We must not over-react to these recent terrible incidents. In many respects the Cayman Islands remain a low-crime, law-abiding country. Compared to most other countries, certainly in this region, the chances of a resident or visitor falling victim to crime are relatively low.
But there are still too many crimes and most certainly too many violent ones. We cannot relax our efforts to reduce crime of whatever sort, not just the most serious offences such as we have seen in the last few days.
I am confident that the RCIPS under the leadership of Commissioner Baines will play their important part with skill and determination. I repeat: I call on the whole community to play your even more important part to ensure that these wonderful islands remain as peaceable and pleasant to live in as possible.
The Hon. Rolston Anglin, Acting Leader of Government Business
Statement on Shootings
Thursday, 9 July 2009, Press Conference
Good afternoon, and thank you for coming on short notice.
My sincerest condolences go out to the Ebanks family, as they grieve their loss. Losing a loved one so unexpectedly brings a certain kind of anguish that is hard to express in words. It is even more difficult when that loved one is young, with dreams and aspirations that will remain unfulfilled.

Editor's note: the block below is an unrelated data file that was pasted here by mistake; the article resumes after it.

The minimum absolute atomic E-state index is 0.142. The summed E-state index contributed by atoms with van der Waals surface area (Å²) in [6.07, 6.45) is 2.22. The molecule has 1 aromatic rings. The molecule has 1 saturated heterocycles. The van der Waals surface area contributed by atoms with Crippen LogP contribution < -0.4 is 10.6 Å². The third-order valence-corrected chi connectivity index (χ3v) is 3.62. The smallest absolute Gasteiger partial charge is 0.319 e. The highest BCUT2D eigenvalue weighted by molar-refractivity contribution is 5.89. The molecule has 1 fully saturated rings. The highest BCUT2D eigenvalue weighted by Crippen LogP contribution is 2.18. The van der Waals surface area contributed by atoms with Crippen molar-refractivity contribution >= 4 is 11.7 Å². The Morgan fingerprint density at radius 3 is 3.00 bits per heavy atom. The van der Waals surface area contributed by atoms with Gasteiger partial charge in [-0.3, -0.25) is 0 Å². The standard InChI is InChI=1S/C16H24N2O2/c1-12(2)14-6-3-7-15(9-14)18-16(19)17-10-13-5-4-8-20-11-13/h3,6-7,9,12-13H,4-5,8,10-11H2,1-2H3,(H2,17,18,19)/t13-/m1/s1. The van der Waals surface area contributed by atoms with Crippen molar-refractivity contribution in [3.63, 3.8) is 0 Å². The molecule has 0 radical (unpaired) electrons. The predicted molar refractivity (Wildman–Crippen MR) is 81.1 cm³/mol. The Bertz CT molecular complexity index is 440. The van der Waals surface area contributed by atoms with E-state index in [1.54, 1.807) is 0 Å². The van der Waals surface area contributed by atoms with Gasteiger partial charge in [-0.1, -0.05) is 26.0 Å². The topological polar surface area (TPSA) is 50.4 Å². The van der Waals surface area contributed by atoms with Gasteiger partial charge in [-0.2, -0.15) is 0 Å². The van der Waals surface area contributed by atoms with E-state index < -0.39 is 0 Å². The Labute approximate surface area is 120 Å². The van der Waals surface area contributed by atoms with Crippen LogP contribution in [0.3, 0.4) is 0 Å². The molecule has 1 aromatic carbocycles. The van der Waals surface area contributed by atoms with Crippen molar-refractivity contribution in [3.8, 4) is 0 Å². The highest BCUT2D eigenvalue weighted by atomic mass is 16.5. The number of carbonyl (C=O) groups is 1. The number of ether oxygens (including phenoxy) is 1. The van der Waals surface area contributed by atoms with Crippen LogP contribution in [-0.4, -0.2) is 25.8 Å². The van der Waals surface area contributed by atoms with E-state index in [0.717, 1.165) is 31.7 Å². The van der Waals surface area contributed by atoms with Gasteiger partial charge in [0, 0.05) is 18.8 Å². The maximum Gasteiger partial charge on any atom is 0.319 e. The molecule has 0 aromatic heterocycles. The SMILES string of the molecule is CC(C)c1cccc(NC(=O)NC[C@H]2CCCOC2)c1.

This young man seemingly lost his life simply for being in the wrong place at the wrong time. And although I encourage the public's cooperation and participation in any and all police investigations, I ask you especially to assist wherever you can in this case.
As you have already heard from His Excellency the Governor, and Police Commissioner Baines, we are approaching this situation jointly. In order to resolve this matter swiftly.
But all of us have a part in this. The people of this country, from government officials, to Caymanians, to non-Caymanians, must decide what kind of society they want to live in today, and what kind of society they want to pass to the next generation. We all contribute, in one way or another, to community safety. So please do what you can to help.